#3- Take responsibility for the energy you bring into the space: Oprah explained what she believes about energy and then showed a sign that hangs in Harpo studios displaying the above phrase. Anyone who stops by, or is there to give a presentation, should be held responsible for what they bring into the class. Teachers, this goes for you as well. Kids can sense your mood and attitudes. They can also feed off your energy. There are times when are frustrated or tired but when you see that even one student is enthusiastic to learn it will fuel your excitement.  

#4- Incorporate variety and complexity: Oprah was proud and gave praise to her producers and those who worked on the show for the variety and complexity they brought to the table every day. As a result, she made a connection with people from diverse areas and caused them to want to be/do/live/dream better. Teachers are always encouraged to provide variety in their instructional strategies, HOTQs, and HE statements. The goal is to be able to reach diverse learners in order for them to become successful. When it is coupled with a certain level of challenge, everyone rises to reach higher levels of accomplishment.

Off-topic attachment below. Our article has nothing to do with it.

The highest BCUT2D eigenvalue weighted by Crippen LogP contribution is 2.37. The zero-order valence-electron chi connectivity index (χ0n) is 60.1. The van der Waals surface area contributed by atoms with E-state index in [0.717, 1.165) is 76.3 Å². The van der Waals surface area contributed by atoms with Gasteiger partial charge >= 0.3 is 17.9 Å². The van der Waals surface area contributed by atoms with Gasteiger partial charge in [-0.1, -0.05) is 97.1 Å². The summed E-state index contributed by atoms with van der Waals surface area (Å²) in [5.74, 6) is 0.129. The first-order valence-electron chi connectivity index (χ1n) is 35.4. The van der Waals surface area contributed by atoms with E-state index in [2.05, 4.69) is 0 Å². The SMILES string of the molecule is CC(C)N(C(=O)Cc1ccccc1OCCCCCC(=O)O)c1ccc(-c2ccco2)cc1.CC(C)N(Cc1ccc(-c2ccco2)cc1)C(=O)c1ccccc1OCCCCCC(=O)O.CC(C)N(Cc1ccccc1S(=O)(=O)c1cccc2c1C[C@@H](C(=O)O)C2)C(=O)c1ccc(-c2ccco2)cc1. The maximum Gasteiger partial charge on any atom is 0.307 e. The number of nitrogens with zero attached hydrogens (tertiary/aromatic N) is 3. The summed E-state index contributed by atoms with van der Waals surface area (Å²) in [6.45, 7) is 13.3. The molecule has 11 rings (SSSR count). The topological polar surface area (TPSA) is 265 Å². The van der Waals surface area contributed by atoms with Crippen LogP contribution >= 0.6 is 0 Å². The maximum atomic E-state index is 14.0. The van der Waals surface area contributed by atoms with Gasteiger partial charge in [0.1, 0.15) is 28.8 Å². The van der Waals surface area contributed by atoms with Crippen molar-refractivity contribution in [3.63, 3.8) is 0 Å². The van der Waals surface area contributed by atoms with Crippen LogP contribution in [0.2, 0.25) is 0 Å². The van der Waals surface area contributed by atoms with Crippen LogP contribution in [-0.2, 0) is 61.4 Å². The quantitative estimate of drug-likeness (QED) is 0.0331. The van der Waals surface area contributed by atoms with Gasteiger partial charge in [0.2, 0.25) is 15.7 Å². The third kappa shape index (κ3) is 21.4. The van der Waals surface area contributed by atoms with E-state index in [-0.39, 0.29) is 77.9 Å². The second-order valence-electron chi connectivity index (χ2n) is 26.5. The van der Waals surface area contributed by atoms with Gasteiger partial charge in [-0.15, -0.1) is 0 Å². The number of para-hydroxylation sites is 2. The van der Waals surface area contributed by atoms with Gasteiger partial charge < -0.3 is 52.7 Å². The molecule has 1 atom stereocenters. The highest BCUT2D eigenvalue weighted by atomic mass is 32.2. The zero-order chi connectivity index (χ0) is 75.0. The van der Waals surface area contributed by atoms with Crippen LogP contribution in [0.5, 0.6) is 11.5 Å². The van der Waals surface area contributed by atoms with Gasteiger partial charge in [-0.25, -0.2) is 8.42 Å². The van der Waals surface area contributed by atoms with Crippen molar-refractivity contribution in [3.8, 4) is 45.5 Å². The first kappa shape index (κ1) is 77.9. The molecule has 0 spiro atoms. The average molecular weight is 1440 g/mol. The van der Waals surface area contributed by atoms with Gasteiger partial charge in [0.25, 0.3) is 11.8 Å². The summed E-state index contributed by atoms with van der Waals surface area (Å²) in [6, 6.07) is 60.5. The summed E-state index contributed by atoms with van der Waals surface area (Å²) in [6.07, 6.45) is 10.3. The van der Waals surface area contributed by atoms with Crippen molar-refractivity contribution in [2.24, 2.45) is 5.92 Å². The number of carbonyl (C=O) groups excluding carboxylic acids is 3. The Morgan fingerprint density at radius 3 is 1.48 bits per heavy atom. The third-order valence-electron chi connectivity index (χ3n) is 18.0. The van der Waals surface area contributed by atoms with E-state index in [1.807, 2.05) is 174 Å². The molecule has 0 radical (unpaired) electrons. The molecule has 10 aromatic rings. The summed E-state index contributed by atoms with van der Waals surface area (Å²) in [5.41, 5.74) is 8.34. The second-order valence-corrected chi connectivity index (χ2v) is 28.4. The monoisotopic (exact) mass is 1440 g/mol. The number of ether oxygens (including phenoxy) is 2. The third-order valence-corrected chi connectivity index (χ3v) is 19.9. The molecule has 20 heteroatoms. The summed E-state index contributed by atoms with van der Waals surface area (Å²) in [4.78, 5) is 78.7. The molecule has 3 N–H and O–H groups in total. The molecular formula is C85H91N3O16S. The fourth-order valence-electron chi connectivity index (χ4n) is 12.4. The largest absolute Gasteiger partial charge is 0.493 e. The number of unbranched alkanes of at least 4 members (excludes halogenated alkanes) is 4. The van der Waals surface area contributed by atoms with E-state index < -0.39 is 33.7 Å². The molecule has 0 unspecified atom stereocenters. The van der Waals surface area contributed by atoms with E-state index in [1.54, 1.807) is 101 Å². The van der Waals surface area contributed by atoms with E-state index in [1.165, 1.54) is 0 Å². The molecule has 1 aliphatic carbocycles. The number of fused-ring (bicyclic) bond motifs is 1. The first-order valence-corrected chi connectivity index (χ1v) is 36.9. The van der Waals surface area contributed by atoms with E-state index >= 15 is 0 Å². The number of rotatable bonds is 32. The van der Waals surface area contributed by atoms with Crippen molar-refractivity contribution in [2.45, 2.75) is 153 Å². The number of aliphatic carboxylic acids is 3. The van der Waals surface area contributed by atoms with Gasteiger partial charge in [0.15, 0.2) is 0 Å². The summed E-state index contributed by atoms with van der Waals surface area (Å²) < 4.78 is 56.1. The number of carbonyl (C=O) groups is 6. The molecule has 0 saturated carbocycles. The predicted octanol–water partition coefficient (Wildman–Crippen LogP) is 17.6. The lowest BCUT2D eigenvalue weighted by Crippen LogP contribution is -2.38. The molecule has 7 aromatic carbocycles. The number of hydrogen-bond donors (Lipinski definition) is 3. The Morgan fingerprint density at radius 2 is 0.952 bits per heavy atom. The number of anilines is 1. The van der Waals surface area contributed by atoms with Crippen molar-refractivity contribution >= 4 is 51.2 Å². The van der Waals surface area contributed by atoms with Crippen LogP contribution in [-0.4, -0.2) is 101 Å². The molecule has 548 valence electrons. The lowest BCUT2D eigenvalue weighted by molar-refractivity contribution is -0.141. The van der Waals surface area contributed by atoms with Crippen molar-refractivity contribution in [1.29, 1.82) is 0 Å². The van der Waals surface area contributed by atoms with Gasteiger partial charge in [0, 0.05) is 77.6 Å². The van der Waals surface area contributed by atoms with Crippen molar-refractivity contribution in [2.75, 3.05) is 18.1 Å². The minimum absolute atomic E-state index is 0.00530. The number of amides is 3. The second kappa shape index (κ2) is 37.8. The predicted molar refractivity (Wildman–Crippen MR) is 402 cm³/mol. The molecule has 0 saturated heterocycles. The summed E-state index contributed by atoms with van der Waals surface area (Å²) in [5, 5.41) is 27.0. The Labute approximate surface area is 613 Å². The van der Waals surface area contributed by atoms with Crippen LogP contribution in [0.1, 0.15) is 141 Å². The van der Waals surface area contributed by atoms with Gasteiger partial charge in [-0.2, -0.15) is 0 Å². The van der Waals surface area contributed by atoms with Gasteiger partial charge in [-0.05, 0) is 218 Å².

#5- Mrs. Duncan: Part of her final show was dedicated to sharing memories and giving honor to her favorite teacher, Mrs. Duncan. We can learn a lot from the “Mrs. Duncans” in our lives. Thoughts of our favorite teachers and their actions can be used as the influence that makes us want to become better teachers, better leaders, or better individuals in the world. An added bonus is that you may become a Mrs. Duncan to someone one day!

This final show concluded with no frills, no car giveaways, or makeovers; only Oprah speaking from her heart to the audience. While technology integration or even handing out a piece of chocolate every now and then doesn’t hurt (think “You get a Reese Cup! You get a Reese Cup!”-- you knew it was coming, right?), in essence all you need in your classroom is you; being yourself and teaching from your heart. Genuinely make a connection with your students and make an effort to engage them. In the end, you can be proud that you have lived your passion and “grateful for the opportunity” to have been a teacher.


Thursday, May 26, 2011

The Evolution of a Blog